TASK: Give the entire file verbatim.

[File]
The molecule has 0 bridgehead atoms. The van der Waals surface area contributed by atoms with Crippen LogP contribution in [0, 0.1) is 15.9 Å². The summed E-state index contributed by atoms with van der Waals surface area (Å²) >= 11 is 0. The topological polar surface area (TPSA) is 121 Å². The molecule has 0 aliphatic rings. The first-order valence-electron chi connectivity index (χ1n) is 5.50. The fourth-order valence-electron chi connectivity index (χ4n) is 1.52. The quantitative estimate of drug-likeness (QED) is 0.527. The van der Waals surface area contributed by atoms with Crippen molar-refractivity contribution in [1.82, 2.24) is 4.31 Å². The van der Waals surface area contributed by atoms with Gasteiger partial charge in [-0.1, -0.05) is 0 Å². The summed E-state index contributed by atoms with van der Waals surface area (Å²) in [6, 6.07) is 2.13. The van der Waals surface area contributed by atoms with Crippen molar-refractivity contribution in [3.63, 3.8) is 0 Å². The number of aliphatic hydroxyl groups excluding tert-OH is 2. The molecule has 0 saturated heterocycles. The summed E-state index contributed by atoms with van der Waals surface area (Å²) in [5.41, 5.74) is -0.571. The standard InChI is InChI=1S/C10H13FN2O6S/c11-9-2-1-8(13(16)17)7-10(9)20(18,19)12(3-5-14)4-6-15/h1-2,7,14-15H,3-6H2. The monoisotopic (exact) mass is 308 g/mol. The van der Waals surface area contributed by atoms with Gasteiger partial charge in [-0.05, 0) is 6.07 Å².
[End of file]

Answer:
The molecule has 0 bridgehead atoms. The van der Waals surface area contributed by atoms with Crippen LogP contribution in [0, 0.1) is 15.9 Å². The summed E-state index contributed by atoms with van der Waals surface area (Å²) >= 11 is 0. The topological polar surface area (TPSA) is 121 Å². The molecule has 0 aliphatic rings. The first-order valence-electron chi connectivity index (χ1n) is 5.50. The fourth-order valence-electron chi connectivity index (χ4n) is 1.52. The quantitative estimate of drug-likeness (QED) is 0.527. The van der Waals surface area contributed by atoms with Crippen molar-refractivity contribution in [1.82, 2.24) is 4.31 Å². The van der Waals surface area contributed by atoms with Gasteiger partial charge in [-0.1, -0.05) is 0 Å². The summed E-state index contributed by atoms with van der Waals surface area (Å²) in [6, 6.07) is 2.13. The van der Waals surface area contributed by atoms with Crippen molar-refractivity contribution in [3.63, 3.8) is 0 Å². The number of aliphatic hydroxyl groups excluding tert-OH is 2. The molecule has 0 saturated heterocycles. The summed E-state index contributed by atoms with van der Waals surface area (Å²) in [5.41, 5.74) is -0.571. The standard InChI is InChI=1S/C10H13FN2O6S/c11-9-2-1-8(13(16)17)7-10(9)20(18,19)12(3-5-14)4-6-15/h1-2,7,14-15H,3-6H2. The monoisotopic (exact) mass is 308 g/mol. The van der Waals surface area contributed by atoms with Gasteiger partial charge in [-0.05, 0) is 6.07 Å².